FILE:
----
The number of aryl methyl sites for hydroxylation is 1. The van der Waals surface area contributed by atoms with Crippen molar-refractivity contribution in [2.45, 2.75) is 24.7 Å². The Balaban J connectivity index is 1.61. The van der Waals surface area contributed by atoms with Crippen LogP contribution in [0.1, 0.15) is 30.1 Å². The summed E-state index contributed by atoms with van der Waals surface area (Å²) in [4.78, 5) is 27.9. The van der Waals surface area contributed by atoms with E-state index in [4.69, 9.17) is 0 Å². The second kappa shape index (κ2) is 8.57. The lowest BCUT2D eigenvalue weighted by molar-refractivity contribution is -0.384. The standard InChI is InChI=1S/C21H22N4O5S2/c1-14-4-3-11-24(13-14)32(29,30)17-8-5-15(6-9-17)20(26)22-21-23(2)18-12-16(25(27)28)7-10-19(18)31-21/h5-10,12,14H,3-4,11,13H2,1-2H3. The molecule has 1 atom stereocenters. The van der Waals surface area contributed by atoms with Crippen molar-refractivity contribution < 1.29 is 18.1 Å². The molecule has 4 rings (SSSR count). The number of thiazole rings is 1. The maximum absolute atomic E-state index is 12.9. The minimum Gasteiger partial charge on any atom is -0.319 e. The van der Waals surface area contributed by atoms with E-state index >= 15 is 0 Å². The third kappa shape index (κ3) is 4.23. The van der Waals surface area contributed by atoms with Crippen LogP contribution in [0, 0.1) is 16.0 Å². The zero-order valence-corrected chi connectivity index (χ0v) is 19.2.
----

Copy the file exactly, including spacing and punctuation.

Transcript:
The number of aryl methyl sites for hydroxylation is 1. The van der Waals surface area contributed by atoms with Crippen molar-refractivity contribution in [2.45, 2.75) is 24.7 Å². The Balaban J connectivity index is 1.61. The van der Waals surface area contributed by atoms with Crippen LogP contribution in [0.1, 0.15) is 30.1 Å². The summed E-state index contributed by atoms with van der Waals surface area (Å²) in [4.78, 5) is 27.9. The van der Waals surface area contributed by atoms with E-state index in [4.69, 9.17) is 0 Å². The second kappa shape index (κ2) is 8.57. The lowest BCUT2D eigenvalue weighted by molar-refractivity contribution is -0.384. The standard InChI is InChI=1S/C21H22N4O5S2/c1-14-4-3-11-24(13-14)32(29,30)17-8-5-15(6-9-17)20(26)22-21-23(2)18-12-16(25(27)28)7-10-19(18)31-21/h5-10,12,14H,3-4,11,13H2,1-2H3. The molecule has 1 atom stereocenters. The van der Waals surface area contributed by atoms with Crippen molar-refractivity contribution < 1.29 is 18.1 Å². The molecule has 4 rings (SSSR count). The number of thiazole rings is 1. The maximum absolute atomic E-state index is 12.9. The minimum Gasteiger partial charge on any atom is -0.319 e. The van der Waals surface area contributed by atoms with E-state index >= 15 is 0 Å². The third kappa shape index (κ3) is 4.23. The van der Waals surface area contributed by atoms with Crippen LogP contribution in [0, 0.1) is 16.0 Å². The zero-order valence-corrected chi connectivity index (χ0v) is 19.2.